Deliberate approach is hallmark of bridge case prosecutor
NEWARK, N.J. (AP) -- The U.S. attorney prosecuting allies of Gov. Chris Christie in the George Washington Bridge lane-closing scandal is known as a fierce litigator whose lengthy experience as a defense attorney exerts a balancing effect on his decisions as a prosecutor.
Equally evident is Paul Fishman's knack for avoiding speculation or expressing anything that could be considered an opinion. It's a quality that may frustrate reporters eager for a sound bite, but it reflects a deep understanding of his role and its responsibilities, former colleagues say.
The 16-month investigation into the closing of access lanes on the New Jersey side of the bridge, purportedly to punish a Democratic mayor for not endorsing Christie's re-election bid, culminated May 1 with the indictment of Christie's former deputy chief of staff and his top appointee to the Port Authority of New York and New Jersey, which operates the bridge.
Christie, who preceded Fishman as U.S. attorney, has denied any involvement in the lane closings and hasn't been charged with any wrongdoing.
At a packed news conference to announce the indictment, Fishman worked the crowd like a pro, eliciting more than a few laughs but refusing several times to be baited into offering his opinion on the indictment as representative of a larger "culture of corruption."
His job, Fishman said, is to determine "A, what happened; B, is it a federal crime; C, who's responsible and D, can we prove it beyond a reasonable doubt? That's it."
To people who have worked with him over the years, it came as no surprise.
"As a federal prosecutor, you're supposed to be neutral," said author and former state Attorney General John Farmer, who worked with Fishman as an assistant U.S. attorney in the early 1990s. "You're supposed to confine your comments to the four corners of whatever the charges are, or else you sound like a politician. Paul does a good job walking that fine line."
Some of his peers haven't always been as circumspect.
Last month, for example, Preet Bharara, U.S. attorney for the Southern District of New York, was scolded by a judge who wrote that his comments on indicted state Assembly Speaker Sheldon Silver, including that Silver practiced "the greedy art of secret self-reward," came close to crossing ethical boundaries.
In New Jersey in 2009, acting U.S. Attorney Ralph Marra was accused of making comments aimed at helping Christie, who had resigned several months earlier to run for governor, at a news conference announcing a large-scale corruption bust. A Justice Department investigation cleared Marra of wrongdoing.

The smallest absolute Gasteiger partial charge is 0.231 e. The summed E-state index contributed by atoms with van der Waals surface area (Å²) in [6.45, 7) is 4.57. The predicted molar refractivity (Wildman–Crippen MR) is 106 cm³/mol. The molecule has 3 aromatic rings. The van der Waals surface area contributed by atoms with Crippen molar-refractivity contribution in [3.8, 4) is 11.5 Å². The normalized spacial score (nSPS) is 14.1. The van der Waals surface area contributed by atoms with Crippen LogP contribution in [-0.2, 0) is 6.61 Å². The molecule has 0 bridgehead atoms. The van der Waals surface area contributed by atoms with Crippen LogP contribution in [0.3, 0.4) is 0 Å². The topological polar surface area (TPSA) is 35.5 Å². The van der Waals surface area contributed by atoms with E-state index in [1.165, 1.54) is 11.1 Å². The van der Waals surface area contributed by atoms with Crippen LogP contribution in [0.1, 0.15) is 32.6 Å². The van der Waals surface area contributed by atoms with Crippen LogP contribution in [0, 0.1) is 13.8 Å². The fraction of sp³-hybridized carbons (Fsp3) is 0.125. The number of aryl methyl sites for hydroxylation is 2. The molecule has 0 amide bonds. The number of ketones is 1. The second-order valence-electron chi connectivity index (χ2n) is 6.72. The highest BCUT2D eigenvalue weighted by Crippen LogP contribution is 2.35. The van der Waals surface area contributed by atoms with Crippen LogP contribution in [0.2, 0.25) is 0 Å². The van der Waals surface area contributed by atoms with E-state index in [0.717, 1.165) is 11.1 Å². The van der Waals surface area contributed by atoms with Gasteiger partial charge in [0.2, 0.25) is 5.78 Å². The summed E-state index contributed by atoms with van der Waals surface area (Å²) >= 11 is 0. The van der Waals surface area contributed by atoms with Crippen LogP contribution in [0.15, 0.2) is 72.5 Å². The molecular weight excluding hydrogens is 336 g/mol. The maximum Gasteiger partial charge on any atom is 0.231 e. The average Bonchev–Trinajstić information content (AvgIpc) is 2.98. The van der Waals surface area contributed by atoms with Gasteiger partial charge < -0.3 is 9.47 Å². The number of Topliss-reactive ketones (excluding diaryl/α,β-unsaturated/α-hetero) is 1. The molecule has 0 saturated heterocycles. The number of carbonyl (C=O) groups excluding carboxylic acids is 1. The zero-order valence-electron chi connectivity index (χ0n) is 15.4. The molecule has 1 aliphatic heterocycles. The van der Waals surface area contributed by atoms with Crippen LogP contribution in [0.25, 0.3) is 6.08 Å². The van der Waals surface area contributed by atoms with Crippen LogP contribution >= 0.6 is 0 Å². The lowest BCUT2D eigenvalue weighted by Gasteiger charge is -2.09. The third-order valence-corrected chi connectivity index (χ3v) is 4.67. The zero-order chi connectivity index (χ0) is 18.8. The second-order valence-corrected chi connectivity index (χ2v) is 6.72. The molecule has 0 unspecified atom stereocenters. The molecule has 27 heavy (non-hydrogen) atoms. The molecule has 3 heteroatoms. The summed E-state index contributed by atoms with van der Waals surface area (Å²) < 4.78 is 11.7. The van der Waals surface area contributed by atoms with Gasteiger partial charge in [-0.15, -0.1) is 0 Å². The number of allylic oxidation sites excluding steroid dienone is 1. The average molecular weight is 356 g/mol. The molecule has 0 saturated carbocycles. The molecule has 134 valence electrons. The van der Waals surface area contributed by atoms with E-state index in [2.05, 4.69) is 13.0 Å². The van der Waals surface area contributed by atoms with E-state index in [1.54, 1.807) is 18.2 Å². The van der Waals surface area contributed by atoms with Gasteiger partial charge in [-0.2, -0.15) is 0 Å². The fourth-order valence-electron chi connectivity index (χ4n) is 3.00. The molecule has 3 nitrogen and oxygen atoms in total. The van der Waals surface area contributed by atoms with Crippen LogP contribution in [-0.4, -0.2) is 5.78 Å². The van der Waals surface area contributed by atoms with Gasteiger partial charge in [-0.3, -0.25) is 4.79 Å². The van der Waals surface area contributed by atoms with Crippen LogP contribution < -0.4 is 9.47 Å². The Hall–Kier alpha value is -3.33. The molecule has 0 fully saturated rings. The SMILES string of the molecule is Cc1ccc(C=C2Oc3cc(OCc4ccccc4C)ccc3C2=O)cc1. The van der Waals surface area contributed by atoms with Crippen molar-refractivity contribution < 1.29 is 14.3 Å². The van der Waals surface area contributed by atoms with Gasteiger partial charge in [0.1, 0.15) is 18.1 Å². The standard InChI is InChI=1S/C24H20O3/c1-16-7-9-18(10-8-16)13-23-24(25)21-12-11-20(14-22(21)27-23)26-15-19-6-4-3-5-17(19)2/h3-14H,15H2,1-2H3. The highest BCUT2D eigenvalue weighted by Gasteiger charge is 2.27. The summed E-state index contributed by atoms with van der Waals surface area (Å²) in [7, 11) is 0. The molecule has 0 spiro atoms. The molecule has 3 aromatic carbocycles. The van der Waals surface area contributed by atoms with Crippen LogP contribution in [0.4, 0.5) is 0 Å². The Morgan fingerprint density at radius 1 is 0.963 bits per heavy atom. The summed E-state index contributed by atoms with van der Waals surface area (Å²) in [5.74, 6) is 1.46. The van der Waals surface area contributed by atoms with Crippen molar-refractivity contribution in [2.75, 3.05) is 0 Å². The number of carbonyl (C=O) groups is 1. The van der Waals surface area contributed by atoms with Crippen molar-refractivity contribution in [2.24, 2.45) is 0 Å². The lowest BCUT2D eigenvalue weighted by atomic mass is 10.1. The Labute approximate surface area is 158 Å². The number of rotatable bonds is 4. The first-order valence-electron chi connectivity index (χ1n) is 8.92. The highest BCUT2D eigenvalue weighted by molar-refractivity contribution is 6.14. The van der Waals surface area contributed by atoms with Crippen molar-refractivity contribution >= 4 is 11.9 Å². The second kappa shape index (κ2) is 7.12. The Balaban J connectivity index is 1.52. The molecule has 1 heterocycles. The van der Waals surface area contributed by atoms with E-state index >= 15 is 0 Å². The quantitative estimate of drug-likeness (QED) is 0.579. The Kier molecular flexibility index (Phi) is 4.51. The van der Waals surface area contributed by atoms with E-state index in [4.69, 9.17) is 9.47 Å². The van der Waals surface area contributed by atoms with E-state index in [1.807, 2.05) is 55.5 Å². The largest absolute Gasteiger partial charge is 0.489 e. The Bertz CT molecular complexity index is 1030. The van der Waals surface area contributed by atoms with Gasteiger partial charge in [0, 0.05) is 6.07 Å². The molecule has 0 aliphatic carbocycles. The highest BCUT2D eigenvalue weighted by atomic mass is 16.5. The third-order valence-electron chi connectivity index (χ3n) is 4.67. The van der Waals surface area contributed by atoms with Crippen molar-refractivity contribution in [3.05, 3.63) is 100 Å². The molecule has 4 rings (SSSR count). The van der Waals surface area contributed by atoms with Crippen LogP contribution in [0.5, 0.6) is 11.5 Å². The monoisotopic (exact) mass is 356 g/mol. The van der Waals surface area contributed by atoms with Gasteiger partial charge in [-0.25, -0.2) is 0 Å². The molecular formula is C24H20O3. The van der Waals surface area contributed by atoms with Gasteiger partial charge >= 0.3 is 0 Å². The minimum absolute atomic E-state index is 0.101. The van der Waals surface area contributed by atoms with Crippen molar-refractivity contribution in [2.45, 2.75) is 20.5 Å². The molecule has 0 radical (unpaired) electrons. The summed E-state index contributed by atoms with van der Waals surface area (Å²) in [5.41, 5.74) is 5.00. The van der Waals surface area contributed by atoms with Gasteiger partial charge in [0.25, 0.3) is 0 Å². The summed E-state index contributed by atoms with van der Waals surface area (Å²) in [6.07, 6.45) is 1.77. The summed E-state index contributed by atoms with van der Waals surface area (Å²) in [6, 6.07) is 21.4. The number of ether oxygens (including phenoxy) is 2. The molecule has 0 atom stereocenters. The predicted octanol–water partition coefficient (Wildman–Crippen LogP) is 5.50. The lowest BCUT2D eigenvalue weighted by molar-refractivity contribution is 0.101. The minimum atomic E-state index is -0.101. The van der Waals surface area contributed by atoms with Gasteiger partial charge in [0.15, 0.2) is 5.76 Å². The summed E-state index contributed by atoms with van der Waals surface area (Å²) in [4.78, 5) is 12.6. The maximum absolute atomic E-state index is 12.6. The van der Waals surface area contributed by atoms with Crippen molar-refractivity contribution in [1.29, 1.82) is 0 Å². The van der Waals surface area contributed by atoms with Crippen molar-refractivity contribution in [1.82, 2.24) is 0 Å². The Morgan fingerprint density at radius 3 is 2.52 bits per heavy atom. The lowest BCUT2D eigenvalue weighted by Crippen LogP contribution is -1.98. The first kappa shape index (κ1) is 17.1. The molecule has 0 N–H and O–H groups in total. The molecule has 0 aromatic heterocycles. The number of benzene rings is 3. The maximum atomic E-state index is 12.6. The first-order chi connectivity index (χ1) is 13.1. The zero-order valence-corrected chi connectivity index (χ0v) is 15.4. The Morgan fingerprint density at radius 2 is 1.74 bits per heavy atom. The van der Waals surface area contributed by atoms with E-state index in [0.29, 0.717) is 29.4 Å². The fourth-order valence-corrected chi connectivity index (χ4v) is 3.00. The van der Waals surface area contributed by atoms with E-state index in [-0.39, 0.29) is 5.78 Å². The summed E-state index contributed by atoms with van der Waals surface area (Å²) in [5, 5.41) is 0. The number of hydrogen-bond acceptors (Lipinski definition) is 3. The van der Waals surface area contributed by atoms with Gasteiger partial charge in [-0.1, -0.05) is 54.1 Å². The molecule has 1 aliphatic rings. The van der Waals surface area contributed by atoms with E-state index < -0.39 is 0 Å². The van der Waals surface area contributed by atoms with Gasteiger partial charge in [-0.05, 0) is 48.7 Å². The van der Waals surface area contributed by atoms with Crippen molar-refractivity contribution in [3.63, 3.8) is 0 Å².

Christie made corruption a stated priority and won well over 100 guilty pleas or convictions of public officials during his tenure.
Fishman has pursued corruption more selectively but has gained significant convictions in other areas such as mortgage fraud, identity theft and health care fraud.
Appointed by President Barack Obama in 2009, Fishman's roots in the public sector stretch back to the summer of 1980 when he interned in the same office he would eventually lead. After graduating from Harvard Law School, where he was managing editor of the Harvard Law Review, he joined the office in Newark as an assistant U.S. attorney in 1983 and by 1989 headed its criminal division, supervising 30 attorneys.
Farmer recalled in his first year being paired with Fishman for the sensational extortion and kidnapping trial of Kent Clark and Darryl DeVose, who had been fugitives for five years before being apprehended.
"I was new but Paul was the veteran on the team, and he did a phenomenal job," Farmer said. "It's a pretty intense environment, and you either come out of it best friends or never wanting to see each other again."
As is common for many assistant U.S. attorneys, Fishman switched to the private sector, where he spent more than a decade defending white-collar clients, often against the Christie-led U.S. attorney's office in Newark.
In one case, Fishman got charges dismissed against a Brazilian implicated in a large-scale international money laundering operation.
"He was someone all the junior attorneys wanted to work with, because he was working on interesting matters and because he was perceived as a good mentor and someone that you learned a lot from," said Lee Vartan, a New York-based attorney who worked under Fishman in private practice and, later, in the U.S. attorney's office.
Having experience defending clients can help a prosecutor anticipate what a defense attorney might do, but it also makes for the kind of measured approach Fishman appears to have taken with the bridge case, Vartan and others said.
"He's aware of the impact that bringing criminal charges has on someone's life, whether they're convicted or acquitted," said Robert Mintz, a criminal defense attorney who worked with Fishman in the U.S. attorney's office. "He wasn't going to succumb to public pressure to bring charges before his office was ready to proceed."